To address the burden of mental illness, National institute of Mental Health encourages development of computational approaches that provide novel ways to understand relationships among complex, large datasets to further the understanding of the underlying pathophysiology of mental diseases. These datasets are multi- dimensional, including clinical assessments, behavioral symptoms, biological measurements such as neu- roimaging and psychophysiological data. The overall objective of this grant is to advance methodology for analyzing such data to more effectively extract relevant information that are predictive of disease, to improve the understanding of individual variability in clinical and neurobiological phenotypes, and to provide the capac- ity to handle both cross-sectional and longitudinal data. Our proposal will leverage two civilian trauma cohorts recruited through the Grady Trauma Project and the Grady Emergency Department Study, and an external validation cohort from the Hill Center study with a similar distribution of trauma exposure. We propose to develop statistically principled, computationally ef?- cient statistical learning methods for addressing key challenges in analyzing these large datasets. Challenges include multi-type outcomes, high dimensional data with sparse signals and high noise levels, spatial and tem- poral dependence of neuroimaging data, and heterogeneous effects across patient population. The scienti?c premise of this computational psychiatry research is that analytical methods integrating information from brain, behavior, and symptoms will provide much-needed data driven platforms for improving diagnosis and prediction of PTSD and other mental disorders. In this application, we propose: (1) to develop partial generalized tensor regression methods and partial tensor quantile regression methods that can simultaneously achieve accurate prediction of clinical outcomes and ef?cient feature extraction from high dimensional neuroimaging biomarkers; (2) to develop tensor response quantile regression methods and global inference that can achieve comprehensive and robust understanding of the heterogeneity in high-dimensional neuroimaging phenotypes in terms of environmental factors such as trauma exposure; and (3) to develop and extend methods in Aims 1 and 2 for longitudinal multi-dimensional data that will enable prediction of future post-trauma symptom severity trajectories in terms of neuroimaging biomarkers and robustify the evaluation of the impact of psychophysiological factors on neuroimaging phe- notypes. The proposed methods will be applied to the two Grady studies to address scienti?c hypotheses relevant to PTSD research. We will use the Hill Center study as an independent validation cohort to evaluate the reproducibility and generalizability of the ?ndings. User-friendly software will be developed. The proposed methodology is generally applicable to many other mental health studies with complex multi-dimensional data.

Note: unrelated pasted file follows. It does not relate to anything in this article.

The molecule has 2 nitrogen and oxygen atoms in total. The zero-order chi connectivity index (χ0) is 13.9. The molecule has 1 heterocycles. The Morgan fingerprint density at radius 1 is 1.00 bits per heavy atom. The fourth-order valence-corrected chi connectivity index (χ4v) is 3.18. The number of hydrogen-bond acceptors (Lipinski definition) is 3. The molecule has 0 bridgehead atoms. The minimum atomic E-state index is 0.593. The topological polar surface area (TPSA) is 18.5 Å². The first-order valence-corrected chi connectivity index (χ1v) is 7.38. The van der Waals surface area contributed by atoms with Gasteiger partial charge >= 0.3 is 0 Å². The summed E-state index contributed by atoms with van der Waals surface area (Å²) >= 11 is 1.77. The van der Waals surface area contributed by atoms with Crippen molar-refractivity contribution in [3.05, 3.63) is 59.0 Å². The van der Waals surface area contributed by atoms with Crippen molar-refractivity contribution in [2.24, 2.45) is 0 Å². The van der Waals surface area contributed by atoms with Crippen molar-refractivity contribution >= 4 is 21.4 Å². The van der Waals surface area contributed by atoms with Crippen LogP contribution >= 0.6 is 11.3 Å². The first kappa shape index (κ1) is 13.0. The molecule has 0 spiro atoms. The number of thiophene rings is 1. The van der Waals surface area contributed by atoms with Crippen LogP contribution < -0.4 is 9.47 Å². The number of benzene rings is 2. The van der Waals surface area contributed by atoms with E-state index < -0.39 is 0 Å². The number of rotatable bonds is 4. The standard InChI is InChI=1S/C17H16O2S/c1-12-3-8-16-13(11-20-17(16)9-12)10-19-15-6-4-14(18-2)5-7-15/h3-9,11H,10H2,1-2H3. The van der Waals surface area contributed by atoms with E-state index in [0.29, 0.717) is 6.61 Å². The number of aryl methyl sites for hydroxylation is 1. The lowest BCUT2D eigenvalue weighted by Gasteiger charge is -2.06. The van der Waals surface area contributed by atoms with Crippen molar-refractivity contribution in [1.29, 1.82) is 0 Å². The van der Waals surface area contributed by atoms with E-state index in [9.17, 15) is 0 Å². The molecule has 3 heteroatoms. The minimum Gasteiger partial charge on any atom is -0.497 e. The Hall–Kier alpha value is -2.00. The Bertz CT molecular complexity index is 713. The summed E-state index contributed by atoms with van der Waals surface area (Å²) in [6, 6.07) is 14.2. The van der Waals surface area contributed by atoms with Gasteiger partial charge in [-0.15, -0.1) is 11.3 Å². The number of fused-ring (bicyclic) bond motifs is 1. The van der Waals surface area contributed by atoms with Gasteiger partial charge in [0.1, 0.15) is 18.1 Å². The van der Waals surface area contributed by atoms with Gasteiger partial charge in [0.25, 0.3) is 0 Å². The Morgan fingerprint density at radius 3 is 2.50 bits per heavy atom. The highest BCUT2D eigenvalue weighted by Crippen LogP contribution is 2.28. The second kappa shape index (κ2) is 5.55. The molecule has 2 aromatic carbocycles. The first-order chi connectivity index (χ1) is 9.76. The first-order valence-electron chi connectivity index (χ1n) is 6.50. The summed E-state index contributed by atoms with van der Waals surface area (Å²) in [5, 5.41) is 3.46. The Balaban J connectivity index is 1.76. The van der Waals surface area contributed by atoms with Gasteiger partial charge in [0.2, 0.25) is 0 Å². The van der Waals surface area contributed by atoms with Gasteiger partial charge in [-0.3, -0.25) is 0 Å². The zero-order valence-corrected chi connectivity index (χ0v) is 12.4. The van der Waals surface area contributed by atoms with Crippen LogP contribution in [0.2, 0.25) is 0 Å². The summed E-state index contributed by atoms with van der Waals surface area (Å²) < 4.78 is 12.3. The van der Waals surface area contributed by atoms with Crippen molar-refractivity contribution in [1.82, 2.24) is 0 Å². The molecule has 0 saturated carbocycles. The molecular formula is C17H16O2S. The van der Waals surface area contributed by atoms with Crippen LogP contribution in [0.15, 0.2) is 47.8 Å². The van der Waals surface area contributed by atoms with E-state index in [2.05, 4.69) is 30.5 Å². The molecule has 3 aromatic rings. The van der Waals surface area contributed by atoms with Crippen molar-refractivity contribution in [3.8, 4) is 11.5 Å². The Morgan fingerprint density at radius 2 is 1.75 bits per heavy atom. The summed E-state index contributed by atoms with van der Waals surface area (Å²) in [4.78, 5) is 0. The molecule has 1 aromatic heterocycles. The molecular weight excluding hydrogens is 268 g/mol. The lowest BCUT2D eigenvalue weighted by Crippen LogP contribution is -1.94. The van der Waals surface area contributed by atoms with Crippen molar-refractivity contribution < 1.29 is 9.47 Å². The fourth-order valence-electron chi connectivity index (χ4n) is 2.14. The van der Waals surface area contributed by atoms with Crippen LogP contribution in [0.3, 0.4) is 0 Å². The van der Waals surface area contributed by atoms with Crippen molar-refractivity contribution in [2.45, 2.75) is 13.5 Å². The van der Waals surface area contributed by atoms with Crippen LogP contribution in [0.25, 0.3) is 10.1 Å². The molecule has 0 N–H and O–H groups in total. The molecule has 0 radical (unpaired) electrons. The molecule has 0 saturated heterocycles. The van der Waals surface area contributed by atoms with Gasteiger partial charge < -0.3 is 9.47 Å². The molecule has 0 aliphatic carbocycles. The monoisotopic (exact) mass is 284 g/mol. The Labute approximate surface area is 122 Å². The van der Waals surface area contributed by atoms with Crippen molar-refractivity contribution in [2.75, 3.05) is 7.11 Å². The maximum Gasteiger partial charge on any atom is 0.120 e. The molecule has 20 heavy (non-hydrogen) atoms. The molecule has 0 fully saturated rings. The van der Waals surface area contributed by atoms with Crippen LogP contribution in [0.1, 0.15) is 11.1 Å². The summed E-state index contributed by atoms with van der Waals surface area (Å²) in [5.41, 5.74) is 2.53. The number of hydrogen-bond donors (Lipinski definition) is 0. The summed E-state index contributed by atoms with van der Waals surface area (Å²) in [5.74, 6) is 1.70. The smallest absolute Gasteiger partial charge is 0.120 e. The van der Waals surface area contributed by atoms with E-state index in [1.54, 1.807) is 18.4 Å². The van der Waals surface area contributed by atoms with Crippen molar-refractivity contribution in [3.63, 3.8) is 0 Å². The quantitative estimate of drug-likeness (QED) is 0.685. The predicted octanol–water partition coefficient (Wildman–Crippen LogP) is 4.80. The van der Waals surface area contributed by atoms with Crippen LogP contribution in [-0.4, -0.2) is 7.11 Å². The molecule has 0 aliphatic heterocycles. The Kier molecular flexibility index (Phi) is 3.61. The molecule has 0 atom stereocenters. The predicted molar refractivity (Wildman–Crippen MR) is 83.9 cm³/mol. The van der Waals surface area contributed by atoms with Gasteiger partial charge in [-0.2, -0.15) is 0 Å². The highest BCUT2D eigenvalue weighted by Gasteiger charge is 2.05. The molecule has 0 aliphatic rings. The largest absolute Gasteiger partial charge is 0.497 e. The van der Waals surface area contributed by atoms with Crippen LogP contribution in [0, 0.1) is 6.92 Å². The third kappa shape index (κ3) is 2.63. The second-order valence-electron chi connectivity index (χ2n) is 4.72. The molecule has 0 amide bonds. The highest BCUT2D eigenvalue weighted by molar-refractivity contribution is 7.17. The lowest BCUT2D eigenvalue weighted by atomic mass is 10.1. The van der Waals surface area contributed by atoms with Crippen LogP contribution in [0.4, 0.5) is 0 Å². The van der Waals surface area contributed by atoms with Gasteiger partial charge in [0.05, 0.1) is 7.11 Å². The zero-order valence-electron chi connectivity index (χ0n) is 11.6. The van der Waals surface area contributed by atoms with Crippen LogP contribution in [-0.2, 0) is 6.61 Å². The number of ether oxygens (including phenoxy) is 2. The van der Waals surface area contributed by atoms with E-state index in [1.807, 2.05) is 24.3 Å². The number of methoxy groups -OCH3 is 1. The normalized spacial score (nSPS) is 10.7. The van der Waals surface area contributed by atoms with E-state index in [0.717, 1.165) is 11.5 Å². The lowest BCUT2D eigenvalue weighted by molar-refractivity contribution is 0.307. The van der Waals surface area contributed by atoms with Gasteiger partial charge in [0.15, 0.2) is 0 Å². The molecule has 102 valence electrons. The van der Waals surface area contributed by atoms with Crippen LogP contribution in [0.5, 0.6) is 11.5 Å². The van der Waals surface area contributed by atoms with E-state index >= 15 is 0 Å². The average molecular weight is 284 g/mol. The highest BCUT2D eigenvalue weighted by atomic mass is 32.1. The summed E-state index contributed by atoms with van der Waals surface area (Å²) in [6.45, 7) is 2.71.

We propose to develop statistical methods for analyzing large-scale and multi-dimensional data in mental health studies to more effectively extract relevant information that are predictive of disease and to help understand individual variability in clinical and neurobiological phenotypes. The applications of the proposed methods will generate new knowledge to further the understanding of the mechanism and progression of the PTSD that will lead to improved disease management strategies.